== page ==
How To Deal With A Defiant Child?
Many parents and teachers these days are wondering how they can discipline a defiant child. What is a defiant child? In simple words, a defiant child is a child that got an extreme temper. A defiant child often disobeys, he/she hates rules (unless they set them up themselves) and would always argue to prove their point at whatever cost.
In order to know how to deal with a defiant child, you need to identify the cause of defiance. Is it simply a child’s personality? Maybe a child is just daydreaming and his/her misbehavior is not intentional? Maybe certain events are causing their defiance? For instance, a new sibling, move oversees, divorce, death of older relatives, even morning rush – there are numerous things that can cause defiance in your child.
Taking these to effects there are times when mild defiance could be talked through, discussed and solved. If defiance is minor and is no more than just an opposition it could have a right to exist. After all your child could feel like refusing to go for a walk after school, or maybe be allowed to go to the bed a little bit later on Friday night. Here you would need to use your common sense and make a decision for yourself.
What To Do If A Defiant Disorder Gets Out Of Hands?
However, if a defiant disorder gets more intense and gets out of control there are actions that you can conduct. Firstly, as a parent or teacher, you need to set ground rules. For instance, your ground rule could be that bedtime is at 9 pm. You need to explain to your child that this is a rule and it needs to be followed. Don’t get mad and don’t show signs of anger because it could only fuel anger in return in your defiant child. Let your defiant child know that if he is not following a rule there will be consequences. For instance, no summer fun games, no TV, no playground, or even no presents.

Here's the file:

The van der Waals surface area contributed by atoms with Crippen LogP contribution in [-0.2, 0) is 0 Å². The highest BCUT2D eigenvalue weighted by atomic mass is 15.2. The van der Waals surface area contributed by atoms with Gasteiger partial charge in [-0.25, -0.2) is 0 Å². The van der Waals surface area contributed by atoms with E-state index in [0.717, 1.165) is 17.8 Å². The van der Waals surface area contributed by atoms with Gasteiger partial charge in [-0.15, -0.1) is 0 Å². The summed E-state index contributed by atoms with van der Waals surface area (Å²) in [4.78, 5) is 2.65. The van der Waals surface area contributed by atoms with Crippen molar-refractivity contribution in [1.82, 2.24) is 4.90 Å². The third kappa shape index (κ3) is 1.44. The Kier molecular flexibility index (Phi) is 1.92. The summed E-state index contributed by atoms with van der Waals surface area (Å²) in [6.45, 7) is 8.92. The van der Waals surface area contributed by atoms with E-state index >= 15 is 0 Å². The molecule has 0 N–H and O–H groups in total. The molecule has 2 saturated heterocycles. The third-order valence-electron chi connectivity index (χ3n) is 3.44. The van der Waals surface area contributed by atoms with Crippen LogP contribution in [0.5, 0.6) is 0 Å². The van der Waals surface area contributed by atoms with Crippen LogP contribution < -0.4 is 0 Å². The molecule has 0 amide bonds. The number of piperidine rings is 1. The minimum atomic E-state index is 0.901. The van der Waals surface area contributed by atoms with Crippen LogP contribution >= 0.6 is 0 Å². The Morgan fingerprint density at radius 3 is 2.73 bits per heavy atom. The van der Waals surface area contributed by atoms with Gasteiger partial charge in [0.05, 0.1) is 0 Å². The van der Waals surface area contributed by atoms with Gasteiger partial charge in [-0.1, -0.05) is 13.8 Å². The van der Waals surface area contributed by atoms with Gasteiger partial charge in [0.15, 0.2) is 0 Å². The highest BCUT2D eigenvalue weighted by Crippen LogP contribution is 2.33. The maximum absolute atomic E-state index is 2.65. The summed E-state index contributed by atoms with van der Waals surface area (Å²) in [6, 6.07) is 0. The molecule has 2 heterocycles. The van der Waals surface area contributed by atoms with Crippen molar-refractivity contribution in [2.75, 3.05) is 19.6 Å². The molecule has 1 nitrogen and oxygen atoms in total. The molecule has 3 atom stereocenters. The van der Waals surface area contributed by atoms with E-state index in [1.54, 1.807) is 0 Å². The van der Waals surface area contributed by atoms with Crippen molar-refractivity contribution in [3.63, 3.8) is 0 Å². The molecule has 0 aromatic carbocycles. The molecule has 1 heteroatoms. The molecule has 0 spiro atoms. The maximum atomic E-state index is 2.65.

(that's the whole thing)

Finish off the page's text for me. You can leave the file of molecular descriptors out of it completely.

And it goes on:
Whenever you are explaining something important to your child always try to lean to his/her level. This will not only help your child to hear you better and pay more attention to what you are saying but also let your child see your facial impressions and see how important it is for you. Explain to a child that his/her behavior is inappropriate and it hurts your feelings. Because naturally, children of the 2 to 5 years of age are self-centered they might not be aware of feelings of others.
What is ODD In Children?
ODD or Oppositional Defiant Disorder is an extreme form of a defiant disorder in children. A child with ODD could show extreme aggression over a long period of time to any authority – either parents or teachers. They often use force to fight against authority and rules. Children with ODD are often spotted biting, kicking, and scratching others. Use of force is a common practice for showing emotions in defiant children. Tantrums are another way for children with ODD to show their incompliance with the situation that appeared.
The Kazdin Method For Parenting A Defiant Child
Allan E Kazdin is a Yale University professor of Psychology and Child Psychiatry. He focuses his studies on antisocial behavior in children. That is how he came up with his own method (known as the Kazdin method) that teaches how to discipline a defiant child.
Kazdin method states that in order to eliminate an unwanted children’s behavior an alternative pattern of behavior needs to be created first. The method doesn’t approve time-outs or any sort of punishment, claiming they are not effective at the very least. According to Kazdin method explaining and reasoning things over and over again with your child is not effective. Reasoning does not affect a human’s behavior and how people act.
The method is built on three very important milestones of a child’s behavior. These are: what happens before the behavior occurs, how you handle the behavior and the consequences of behavior.
So firstly, your behavior at the pre-defiant stage is very important. A lot depends on how you handle things and how you approach a child. And if you handle the situation correctly the negative behavior could be avoided altogether and a child will comply.
Your tone of voice is a big factor in whether your child will listen to you or define you. It is important to talk in a nice gentle tone and always offer a child a choice, even though everything already decided - just give a child a feeling that he could have a choice.
Another thing that is used in the Kazdin method is called fake tantrums. Here the parent is actually inviting a child to have a tantrum but set rules of tantrums – no hitting, no bitting, no breaking things. It gives a child an opportunity to look at his behavior at a different level and start to alter it. Positive reinforcement and affectionate praising are both very important as well. Let the child know when his/her behavior makes you happy and why. Use the power of positive reinforcement and remind your child how you value his presence, his company, his good behavior, and his positive actions.